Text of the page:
There is no fishing without fish. Period.
The ocean’s resources belong to all citizens. We want healthy seas, full of fish and shellfish.
So – how could fishing for cod in the Baltic Sea be allowed to continue despite all the warning signs? How can herring fishing get the green light even though EU law prohibits continued fishing?
For a long time, I lived under the delusion that the European seas were managed democratically. That it is only in dictatorships that predatory behavior is deliberately allowed to destroy life below the surface and destroy the living space of all living things.
I thought that our elected leaders think long-term, weigh different interests – but prioritize future generations’ right to living oceans. After studying the Swedish and the EU’s fisheries policy, I am forced to state:
I was wrong.
The drive of the majority of our elected representatives is clear: to win the next election. Not to lead us into a better future. Short-termism is god. Fast cash wins opinions. Talk of saving the ocean and the planet in the long term is considered political suicide.
In Brussels, there are around 30,000 lobbyists whose job it is to influence political decisions on behalf of various interests. The fishing industry works hard and successfully to maintain fishing quotas, contrary to the advice of science. Throughout the EU’s history, industry has found it easy to convince decision-making ministers that jobs and the economy must be prioritized. That conclusion is so stupid it would be comical if it weren’t so dangerous:
Without sustainable stocks, there are neither jobs nor economy. Is it that hard to understand? Nature must always be prioritized. Otherwise, it’s the same as with the cod – and soon the herring/flounder in the Baltic Sea. So – let me clarify for all those in power: There is no fishing without fish. Point.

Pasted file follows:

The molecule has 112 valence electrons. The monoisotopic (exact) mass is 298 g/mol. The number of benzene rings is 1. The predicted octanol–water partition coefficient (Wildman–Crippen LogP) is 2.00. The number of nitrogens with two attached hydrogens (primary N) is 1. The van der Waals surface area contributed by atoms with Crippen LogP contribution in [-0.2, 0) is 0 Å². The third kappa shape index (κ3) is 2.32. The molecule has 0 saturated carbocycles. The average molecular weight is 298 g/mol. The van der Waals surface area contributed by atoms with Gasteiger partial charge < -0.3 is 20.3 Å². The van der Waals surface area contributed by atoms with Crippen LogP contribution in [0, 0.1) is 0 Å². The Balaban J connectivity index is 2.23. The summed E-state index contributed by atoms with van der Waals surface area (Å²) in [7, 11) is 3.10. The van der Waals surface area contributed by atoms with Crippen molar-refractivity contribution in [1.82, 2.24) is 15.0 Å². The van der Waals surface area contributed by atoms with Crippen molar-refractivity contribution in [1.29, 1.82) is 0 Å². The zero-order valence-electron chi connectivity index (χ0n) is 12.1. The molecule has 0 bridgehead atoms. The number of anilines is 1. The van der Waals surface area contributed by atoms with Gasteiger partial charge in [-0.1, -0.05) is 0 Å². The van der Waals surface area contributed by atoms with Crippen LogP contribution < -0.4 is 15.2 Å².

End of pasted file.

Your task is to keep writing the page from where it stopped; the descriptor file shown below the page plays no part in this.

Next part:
A recent debate article in Göteborgsposten is an excellent, if somewhat clumsy, example of how Swedish lobbyists work:
“Surely prawns from the west coast are good together with a suitable drink? And surely it feels good that they are fished locally by an industry that creates tradition and jobs for West Sweden? But hurry up and buy, soon the Swedish shrimp may be replaced by frozen ones imported from the other side of the globe.”
The article is written by five politicians from fishing municipalities in Bohuslän, on the Swedish west coast. They take an active part in the fishing industry’s campaign against wind power.
In August, I visited industry representatives at a meeting on Donsö. The meeting was held in a large tent, and I got the feeling of being in a Free Church congregation. Everyone agreed.
The meeting leaders did not speak of the devil, but next to it. “There are two major threats to fishing,” they said. “The cormorant and wind power.” Nothing about climate change, warming, plastic waste, eutrophication – and absolutely no talk of overfishing. That would be swearing in church.
But offshore wind power must be fought, with the help of local politicians, who write:
“If the large-scale wind power plans in Skagerrak were to become a reality, about 5,000 people in the industry at sea and on land would be affected. More and more fishermen are selling their boats and there is a risk that those who are active in fishing today will also be the last ones. A West Swedish culture and tradition is dying out and being prioritized away.”
The “debaters” also claim that shrimp fishing is important for Swedish food production and our country’s “independence”. Seriously? Shrimps for freedom?
The politicians become the industry’s handy men in a controversial issue of the future. “Shrimp from the West Coast with a suitable drink” is unashamedly opposed to Sweden’s energy needs. The fact that the shrimp is classified by SLU’s Artdatabank as “near threatened” and is red listed by the World Wide Fund for Nature – is ignored. I can argue that if the construction of wind power stops shrimp fishing, the shrimp population can recover – to the benefit of the ocean’s food web. But ecology is never interesting to industry lobbyists. Only short-term economics applies there.
The lobbyists spin their webs everywhere, in the bureaucracy, in research, in politics. The industry was allowed to control the EU’s fisheries policy for five decades before a popular movement and several members of parliament with good arguments succeeded in forcing a new fisheries law, agreed between the Council of Ministers and parliament. In 2013, it was decided that all stocks would be fished sustainably by 2020. Now we have the result. Overfishing continues. Industry lobbyists have taken back control. The law is broken. No one is held accountable.
For a long time, I lived under the delusion that the European seas were managed democratically.